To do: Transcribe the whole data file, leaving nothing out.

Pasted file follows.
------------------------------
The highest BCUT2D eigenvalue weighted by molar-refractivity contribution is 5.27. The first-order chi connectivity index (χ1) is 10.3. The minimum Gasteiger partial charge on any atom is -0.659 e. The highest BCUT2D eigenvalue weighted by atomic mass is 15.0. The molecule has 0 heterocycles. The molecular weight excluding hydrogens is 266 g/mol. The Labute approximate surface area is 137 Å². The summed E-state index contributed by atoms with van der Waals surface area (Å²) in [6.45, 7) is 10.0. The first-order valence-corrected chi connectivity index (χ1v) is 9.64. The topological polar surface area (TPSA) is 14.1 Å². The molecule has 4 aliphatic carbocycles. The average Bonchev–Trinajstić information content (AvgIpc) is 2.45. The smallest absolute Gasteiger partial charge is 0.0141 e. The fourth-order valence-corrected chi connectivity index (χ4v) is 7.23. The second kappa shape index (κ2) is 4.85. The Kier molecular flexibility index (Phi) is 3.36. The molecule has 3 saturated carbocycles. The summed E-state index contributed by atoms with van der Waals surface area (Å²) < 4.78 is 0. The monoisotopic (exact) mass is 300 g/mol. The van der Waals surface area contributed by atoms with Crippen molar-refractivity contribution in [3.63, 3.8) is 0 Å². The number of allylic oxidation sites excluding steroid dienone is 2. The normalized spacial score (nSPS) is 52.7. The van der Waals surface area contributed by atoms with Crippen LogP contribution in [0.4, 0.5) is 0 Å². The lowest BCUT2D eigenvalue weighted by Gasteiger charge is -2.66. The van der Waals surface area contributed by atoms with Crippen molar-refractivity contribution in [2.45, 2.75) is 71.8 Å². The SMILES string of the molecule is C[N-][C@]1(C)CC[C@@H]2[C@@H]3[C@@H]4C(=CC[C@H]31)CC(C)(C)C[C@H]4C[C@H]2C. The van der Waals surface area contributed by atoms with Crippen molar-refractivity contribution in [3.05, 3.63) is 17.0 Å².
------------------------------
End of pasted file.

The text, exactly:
The highest BCUT2D eigenvalue weighted by molar-refractivity contribution is 5.27. The first-order chi connectivity index (χ1) is 10.3. The minimum Gasteiger partial charge on any atom is -0.659 e. The highest BCUT2D eigenvalue weighted by atomic mass is 15.0. The molecule has 0 heterocycles. The molecular weight excluding hydrogens is 266 g/mol. The Labute approximate surface area is 137 Å². The summed E-state index contributed by atoms with van der Waals surface area (Å²) in [6.45, 7) is 10.0. The first-order valence-corrected chi connectivity index (χ1v) is 9.64. The topological polar surface area (TPSA) is 14.1 Å². The molecule has 4 aliphatic carbocycles. The average Bonchev–Trinajstić information content (AvgIpc) is 2.45. The smallest absolute Gasteiger partial charge is 0.0141 e. The fourth-order valence-corrected chi connectivity index (χ4v) is 7.23. The second kappa shape index (κ2) is 4.85. The Kier molecular flexibility index (Phi) is 3.36. The molecule has 3 saturated carbocycles. The summed E-state index contributed by atoms with van der Waals surface area (Å²) < 4.78 is 0. The monoisotopic (exact) mass is 300 g/mol. The van der Waals surface area contributed by atoms with Crippen molar-refractivity contribution in [3.63, 3.8) is 0 Å². The number of allylic oxidation sites excluding steroid dienone is 2. The normalized spacial score (nSPS) is 52.7. The van der Waals surface area contributed by atoms with Crippen LogP contribution in [0.4, 0.5) is 0 Å². The lowest BCUT2D eigenvalue weighted by Gasteiger charge is -2.66. The van der Waals surface area contributed by atoms with Crippen molar-refractivity contribution in [2.45, 2.75) is 71.8 Å². The SMILES string of the molecule is C[N-][C@]1(C)CC[C@@H]2[C@@H]3[C@@H]4C(=CC[C@H]31)CC(C)(C)C[C@H]4C[C@H]2C. The van der Waals surface area contributed by atoms with Crippen molar-refractivity contribution in [3.05, 3.63) is 17.0 Å².